A few years ago, as Evan Byrne was watching the vegan pizza at his restaurant The Hop Craft Pizza & Beer gain in popularity, a hiccup arose: the vegan cheese he used in his pies became difficult to find.
He had sourced much of the cheese from local startup UnMoo Foods, but then UnMoo quietly shuttered in 2021. That’s when Byrne took the vegan bull by the horns and got busy developing a recipe for a vegan cheese of his own.
Now, after two years of trial and error, Byrne is spinning up that recipe into a new offshoot. Earlier this year he launched Udderless Pizza, a frozen vegan pizza venture made with his newly developed, cashew-based cheese.
The operation is based out of The Hop, which Byrne has operated at 1600 W. Cary St. since 2018. The pizzas are sold at The Hop at other markets around town such as Ellwood Thompson’s, Good Foods Grocery in Bon Air, The Stables Market in Libbie Mill and Lombardy Market in the Fan.
Byrne said the deals to get Udderless on those shelves came together more quickly than he anticipated.
“I just emailed (Ellwood’s) online straight through their vendor portal. I don’t know anybody there. I thought I’d wait a week and then go by there and see. But the purchasing director emailed me back the next day, over-the-moon excited,” Byrne said.
“I think vegan pizza is just something they’re in need of. There’s not a good one out there.”
Udderless’ initial offerings are a Greek pizza, a vegan pepperoni pizza and a plain cheese pizza with red sauce, each with a suggested retail price of between $11 and $12. Byrne said Udderless’ pizza is made in-house at The Hop where it’s par-baked, frozen, vacuum-sealed and shipped.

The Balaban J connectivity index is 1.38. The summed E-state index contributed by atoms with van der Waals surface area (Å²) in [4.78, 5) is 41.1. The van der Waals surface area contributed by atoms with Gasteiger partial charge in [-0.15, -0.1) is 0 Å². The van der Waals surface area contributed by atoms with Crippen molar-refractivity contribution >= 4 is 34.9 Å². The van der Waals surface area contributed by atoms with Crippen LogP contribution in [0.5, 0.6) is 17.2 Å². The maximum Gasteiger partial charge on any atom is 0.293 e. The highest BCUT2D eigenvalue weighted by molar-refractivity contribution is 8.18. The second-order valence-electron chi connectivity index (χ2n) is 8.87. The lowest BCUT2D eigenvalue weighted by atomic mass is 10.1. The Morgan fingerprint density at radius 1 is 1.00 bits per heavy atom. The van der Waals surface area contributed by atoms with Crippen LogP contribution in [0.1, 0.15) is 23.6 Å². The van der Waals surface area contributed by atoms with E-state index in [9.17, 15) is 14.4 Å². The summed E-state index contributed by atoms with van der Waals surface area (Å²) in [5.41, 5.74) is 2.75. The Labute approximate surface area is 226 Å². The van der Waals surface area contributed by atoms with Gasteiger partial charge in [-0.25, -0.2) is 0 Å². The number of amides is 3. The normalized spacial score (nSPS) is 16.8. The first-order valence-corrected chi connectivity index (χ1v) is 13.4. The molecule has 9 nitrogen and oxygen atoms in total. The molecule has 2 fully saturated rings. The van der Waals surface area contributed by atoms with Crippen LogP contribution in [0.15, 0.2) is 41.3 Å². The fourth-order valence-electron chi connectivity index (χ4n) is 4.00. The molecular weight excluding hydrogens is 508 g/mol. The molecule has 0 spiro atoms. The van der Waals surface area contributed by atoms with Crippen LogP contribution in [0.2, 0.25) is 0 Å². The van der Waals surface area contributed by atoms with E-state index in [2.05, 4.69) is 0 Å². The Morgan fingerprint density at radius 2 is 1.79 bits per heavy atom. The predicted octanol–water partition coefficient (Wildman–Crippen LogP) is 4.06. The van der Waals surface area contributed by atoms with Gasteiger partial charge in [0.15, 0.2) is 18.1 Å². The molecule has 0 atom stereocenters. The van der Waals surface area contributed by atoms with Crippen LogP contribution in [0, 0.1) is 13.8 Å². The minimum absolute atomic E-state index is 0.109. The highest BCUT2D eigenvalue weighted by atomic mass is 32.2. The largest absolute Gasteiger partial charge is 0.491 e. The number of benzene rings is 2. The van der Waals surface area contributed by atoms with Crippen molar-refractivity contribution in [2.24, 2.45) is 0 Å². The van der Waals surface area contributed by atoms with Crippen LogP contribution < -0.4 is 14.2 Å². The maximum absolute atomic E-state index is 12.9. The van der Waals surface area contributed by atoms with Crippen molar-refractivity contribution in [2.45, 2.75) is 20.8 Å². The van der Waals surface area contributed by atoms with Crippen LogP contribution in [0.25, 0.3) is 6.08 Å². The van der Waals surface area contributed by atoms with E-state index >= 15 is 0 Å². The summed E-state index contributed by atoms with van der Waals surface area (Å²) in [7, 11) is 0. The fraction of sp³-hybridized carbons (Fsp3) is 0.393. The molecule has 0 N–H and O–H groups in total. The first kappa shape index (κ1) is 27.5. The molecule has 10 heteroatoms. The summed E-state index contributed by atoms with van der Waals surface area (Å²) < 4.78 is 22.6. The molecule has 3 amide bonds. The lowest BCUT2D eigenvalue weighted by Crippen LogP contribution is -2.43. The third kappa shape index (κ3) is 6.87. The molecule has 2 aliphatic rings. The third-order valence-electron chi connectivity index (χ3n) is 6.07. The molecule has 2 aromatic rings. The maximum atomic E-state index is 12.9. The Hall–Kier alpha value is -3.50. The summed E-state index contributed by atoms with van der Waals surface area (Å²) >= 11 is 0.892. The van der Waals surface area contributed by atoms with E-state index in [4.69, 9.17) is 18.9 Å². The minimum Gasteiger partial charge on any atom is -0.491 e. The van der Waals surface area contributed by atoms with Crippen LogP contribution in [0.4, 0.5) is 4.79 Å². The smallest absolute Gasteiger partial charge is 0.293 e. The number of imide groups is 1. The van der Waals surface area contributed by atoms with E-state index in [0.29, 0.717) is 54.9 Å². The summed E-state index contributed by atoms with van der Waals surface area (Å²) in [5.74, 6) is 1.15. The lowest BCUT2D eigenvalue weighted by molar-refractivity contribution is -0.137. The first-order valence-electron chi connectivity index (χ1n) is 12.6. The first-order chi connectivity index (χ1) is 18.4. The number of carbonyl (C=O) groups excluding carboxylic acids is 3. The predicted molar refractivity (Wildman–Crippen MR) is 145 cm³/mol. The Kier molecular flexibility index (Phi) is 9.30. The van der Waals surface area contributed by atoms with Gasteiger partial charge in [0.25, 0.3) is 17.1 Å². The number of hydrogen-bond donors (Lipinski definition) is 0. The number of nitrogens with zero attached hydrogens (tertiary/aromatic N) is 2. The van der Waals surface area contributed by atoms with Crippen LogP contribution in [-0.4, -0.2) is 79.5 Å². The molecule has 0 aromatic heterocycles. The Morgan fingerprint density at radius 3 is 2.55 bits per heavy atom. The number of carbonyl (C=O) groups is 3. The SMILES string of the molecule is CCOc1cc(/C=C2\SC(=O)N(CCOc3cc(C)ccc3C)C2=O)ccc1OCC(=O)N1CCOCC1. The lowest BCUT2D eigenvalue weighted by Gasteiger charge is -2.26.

Byrne said it’s been hectic trying to fulfill orders for hundreds of Udderless pizzas while also running The Hop’s normal business.
“It’s a process. It’s like a labor of love,” Byrne said. “I’m making pizza all day.”
He said he’s not yet necessarily planning to sell blocks of Udderless’ cheese, which he said imitates mozzarella, as a consumer packaged good or ingredient for other restaurants.
“Our core competency is pizza,” he said. “I’d like to grow it into a big thing, but I’d say right now we’re focused on being the best possible vendor we could be.”
He said he is thinking about creating other variations, such as a Sicilian or pineapple frozen pizza, as well as other vegan cheeses that those with nut allergies could eat.
“We’re thinking about doing some alternative cheeses too, because the process is basically the same. For people with nut allergies, we’re thinking about doing something with soy,” Byrne said.
The local frozen pizza industry has long been led by Billy Fallen’s Billy Pie, and restaurateurs all over the country have started to get into the industry in recent years. Byrne pointed to a recent New York Times story on the phenomenon as signs that Udderless may be hitting the market at the right time.
“I thought that I would’ve had to have some sort of relationship or connection just to get in these (markets), but I think we’re getting in at the right time,” he said.
“We started doing this about two months ago and it’s picked up steam. Maybe we can ride this wave.”
Congrats Evan. This has been a very successful addition to the pizza offerings at The Stables Market.
I had a sample of Udderless pizza at Elwood’s the other day and, wow!, it’s the very best vegan pizza I’ve eaten. We have 2 pies in the freezer and our family is having them for an easy weekday dinner tonight.
Congratulations, Evan!! So happy for you!!
Excellent idea! I can’t wait to try Udderless frozen pizza!
I’m so excited to read about Udderless Pizza! I’m a vegan moving to RVA in a couple of months from Wisconsin and of course, nothing like that around here in DairyLand. Can’t wait to try it!